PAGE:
Tuesday, May 26, 2015

2015 iHanna International Postcard Swap

I mentioned in an earlier post that I am participating in iHanna's international postcard swap again this spring, and wanted to share with you the cards I will be sending out into the world this time around.
My set of ten cards has a definite theme this year, which I will explain shortly.  But to begin the process, I cut smooth, white Bristol paper into ten pieces, each 4 inches by 6 inches.  I put a light wash of watercolor on them, and then applied distress ink through a couple favorite stencils using wedge makeup sponges:
For my next step, I glued down some of the old cancelled checks I purchased from the Allentown Paper Show, followed by a selection of Depression-era photos from a book I found at a local thrift shop called Nana's Attic.
Each card got a turn under my sewing machine needle, where I used one of three different colors and a couple of different stitches to outline the pictures or make a band across the postcard.
Finally, I used my "new" old typewriter to type the sentence, "We had everything but money," once for each card.  This sentence is the title of the book I used as the source of my pictures.  I know that some people insist that they only cut up books for their art that are so old and falling apart that they had no other life left in them.  I am here to confess that this book was in perfectly fantastic shape, and I purchased it for the express purpose of cutting out and using its photos.  But as I went through it, I read every single word.  What an amazing book!  It gave me such tremendous insight into the lives of people during the Depression and Dust Bowl eras, and such tremendous respect for the people who made it through with such positive attitudes and memories.
After affixing some postage stamps--some from this very era--my postcards for the swap were complete.

My cards, then, are an attempt to show some of snapshots of life from the 1930s:  how resilient people clothed themselves, fed themselves, dressed themselves, educated themselves, fell in love, worked and played and traveled and LIVED in the face of the incredibly challenging circumstances of that particular decade of United States history. 
Here are my postcards, awaiting the final touches to the messages on the back, about to be sent out into the wider world of mail art lovers!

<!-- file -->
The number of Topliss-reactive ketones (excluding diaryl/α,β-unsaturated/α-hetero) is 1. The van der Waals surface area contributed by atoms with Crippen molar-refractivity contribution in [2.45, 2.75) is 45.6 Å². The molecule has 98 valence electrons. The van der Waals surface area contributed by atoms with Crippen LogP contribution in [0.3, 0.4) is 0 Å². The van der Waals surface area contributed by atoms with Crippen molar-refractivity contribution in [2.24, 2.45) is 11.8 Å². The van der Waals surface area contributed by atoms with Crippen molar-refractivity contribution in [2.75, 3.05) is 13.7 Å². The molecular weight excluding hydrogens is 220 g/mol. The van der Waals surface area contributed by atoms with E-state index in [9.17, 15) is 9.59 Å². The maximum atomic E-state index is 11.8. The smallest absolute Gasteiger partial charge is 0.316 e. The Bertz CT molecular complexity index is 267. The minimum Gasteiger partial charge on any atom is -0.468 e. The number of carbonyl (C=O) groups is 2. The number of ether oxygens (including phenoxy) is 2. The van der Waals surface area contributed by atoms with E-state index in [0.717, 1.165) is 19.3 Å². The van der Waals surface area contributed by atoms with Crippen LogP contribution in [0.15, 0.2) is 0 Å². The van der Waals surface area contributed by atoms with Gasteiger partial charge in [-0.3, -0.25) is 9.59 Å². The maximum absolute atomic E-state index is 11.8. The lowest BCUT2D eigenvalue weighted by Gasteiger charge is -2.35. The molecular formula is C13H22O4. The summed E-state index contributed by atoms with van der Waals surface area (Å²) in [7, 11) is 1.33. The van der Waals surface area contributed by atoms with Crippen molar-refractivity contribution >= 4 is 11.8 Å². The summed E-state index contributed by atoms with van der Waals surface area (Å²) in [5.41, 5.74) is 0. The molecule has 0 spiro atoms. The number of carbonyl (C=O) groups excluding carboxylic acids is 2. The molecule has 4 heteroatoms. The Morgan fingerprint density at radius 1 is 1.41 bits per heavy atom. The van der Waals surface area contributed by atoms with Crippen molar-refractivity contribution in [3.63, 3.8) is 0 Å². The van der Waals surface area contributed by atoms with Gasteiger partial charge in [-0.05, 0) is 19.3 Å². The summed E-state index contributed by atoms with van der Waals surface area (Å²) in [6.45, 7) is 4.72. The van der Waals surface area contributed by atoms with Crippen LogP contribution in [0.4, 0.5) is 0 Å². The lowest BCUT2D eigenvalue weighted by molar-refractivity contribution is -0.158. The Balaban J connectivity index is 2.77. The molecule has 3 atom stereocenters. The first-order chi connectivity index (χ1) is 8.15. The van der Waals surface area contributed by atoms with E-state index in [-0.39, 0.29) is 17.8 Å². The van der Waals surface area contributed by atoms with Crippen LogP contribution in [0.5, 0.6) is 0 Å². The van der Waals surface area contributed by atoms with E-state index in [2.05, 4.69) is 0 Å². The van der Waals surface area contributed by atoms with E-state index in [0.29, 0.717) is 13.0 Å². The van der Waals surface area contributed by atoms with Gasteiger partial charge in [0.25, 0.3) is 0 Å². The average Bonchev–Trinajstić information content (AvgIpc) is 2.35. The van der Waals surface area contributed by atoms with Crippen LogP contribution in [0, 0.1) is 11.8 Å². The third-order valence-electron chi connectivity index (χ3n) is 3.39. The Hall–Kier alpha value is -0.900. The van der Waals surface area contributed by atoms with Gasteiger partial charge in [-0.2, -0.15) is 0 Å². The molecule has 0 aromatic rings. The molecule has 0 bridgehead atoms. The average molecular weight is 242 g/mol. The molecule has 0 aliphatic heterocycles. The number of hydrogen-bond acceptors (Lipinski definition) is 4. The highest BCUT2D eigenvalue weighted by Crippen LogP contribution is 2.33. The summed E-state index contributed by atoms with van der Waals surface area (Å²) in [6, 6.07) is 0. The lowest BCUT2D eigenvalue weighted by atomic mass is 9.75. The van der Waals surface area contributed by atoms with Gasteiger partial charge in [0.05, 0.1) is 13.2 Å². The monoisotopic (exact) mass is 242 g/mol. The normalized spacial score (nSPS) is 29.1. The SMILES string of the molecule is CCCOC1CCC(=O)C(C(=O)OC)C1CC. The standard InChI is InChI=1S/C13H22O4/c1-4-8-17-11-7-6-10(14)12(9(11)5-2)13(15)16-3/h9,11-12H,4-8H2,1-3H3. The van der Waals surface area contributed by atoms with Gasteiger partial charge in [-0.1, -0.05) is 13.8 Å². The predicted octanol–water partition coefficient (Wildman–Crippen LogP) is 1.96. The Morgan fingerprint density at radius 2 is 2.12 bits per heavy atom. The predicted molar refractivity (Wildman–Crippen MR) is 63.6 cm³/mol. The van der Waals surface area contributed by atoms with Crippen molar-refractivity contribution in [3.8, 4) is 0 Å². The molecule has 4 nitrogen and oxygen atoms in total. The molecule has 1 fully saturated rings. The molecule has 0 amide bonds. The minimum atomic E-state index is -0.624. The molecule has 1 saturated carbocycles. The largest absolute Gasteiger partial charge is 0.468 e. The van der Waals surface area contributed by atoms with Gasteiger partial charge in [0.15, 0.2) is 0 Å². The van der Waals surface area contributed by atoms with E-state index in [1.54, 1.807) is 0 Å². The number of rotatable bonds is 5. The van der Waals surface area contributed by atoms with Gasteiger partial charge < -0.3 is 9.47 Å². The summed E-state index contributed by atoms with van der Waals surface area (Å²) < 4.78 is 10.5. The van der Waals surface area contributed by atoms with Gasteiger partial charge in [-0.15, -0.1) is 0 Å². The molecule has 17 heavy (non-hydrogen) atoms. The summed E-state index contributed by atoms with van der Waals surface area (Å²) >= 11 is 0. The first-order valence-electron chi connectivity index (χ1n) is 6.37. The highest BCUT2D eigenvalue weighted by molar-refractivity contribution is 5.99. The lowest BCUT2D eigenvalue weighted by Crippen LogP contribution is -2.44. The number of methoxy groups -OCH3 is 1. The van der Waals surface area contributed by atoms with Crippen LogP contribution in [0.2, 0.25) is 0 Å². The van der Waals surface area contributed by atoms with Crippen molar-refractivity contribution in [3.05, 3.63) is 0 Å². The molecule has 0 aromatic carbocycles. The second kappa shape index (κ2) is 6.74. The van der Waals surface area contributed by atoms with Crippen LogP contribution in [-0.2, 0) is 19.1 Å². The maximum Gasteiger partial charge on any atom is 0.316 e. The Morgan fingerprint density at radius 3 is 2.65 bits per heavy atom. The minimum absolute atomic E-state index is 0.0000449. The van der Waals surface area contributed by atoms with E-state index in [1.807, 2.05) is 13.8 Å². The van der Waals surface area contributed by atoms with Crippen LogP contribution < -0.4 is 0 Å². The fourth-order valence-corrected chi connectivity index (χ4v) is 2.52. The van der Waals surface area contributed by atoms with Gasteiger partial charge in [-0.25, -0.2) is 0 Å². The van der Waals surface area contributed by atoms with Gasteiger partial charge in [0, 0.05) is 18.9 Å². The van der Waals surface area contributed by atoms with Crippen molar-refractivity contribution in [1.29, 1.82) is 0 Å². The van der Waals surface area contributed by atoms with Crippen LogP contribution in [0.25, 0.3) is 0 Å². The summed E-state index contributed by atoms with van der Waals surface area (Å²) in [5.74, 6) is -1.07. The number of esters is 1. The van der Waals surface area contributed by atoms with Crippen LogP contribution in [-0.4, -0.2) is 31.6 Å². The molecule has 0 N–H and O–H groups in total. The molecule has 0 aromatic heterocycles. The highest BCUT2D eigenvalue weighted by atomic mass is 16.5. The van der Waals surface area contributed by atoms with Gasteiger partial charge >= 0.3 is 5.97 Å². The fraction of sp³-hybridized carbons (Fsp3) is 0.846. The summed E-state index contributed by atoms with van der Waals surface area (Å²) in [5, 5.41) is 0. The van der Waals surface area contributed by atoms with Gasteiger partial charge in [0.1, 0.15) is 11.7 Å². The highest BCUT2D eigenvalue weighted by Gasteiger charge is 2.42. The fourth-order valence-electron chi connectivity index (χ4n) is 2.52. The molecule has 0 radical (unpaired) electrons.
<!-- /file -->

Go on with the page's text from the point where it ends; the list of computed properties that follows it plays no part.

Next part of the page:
Many thanks to iHanna for her tireless inspiration!

Sunday, May 17, 2015

And Now For Something Completely Different: Yarn Edition!

I've enjoyed crocheting over the years, but put it aside for quite awhile because my toddlers inevitably wound themselves in my yarn and made it difficult to accomplish much!  Recently, I got this big urge to pick up my crochet hook again, and figured the girls are old enough now to stay untangled. 

I want the chance to crochet, but I don't really have anyone to crochet for, so I decided to focus on blankets for babies and small children.  I plan to donate them to a local food and clothing bank when the cold weather comes back again.  I am guessing that I will have a nice little stack of blankets by the fall, and my mother is joining me in the project, so that will double our donation.

Right now I am working on two blankets at once.  Once is a bit coarser variegated yarn, where one color changes into another color along the strand:
The other is a super-baby-soft yarn in cream and light green; I still have several more squares to add for this one to be completed: 
My favorite part of the process is crocheting the squares.  A little less fun, but still satisfying, is sewing the squares together.  My least favorite part of the process, and the part I haven't started tackling yet, is hiding all those crazy yarn ends!

One great thing about crocheting as a creative outlet is that I can put all my needed supplies in one little basket, and take it wherever I want to work on it.  My six-year-old took this picture of me crocheting in my favorite corner of the family room, but I also like working in a chair across the room from this sofa, as well as upstairs in Studio 791.  Have crochet hook, will travel!

My crochet companion is Stella, my 18-year-old kitty.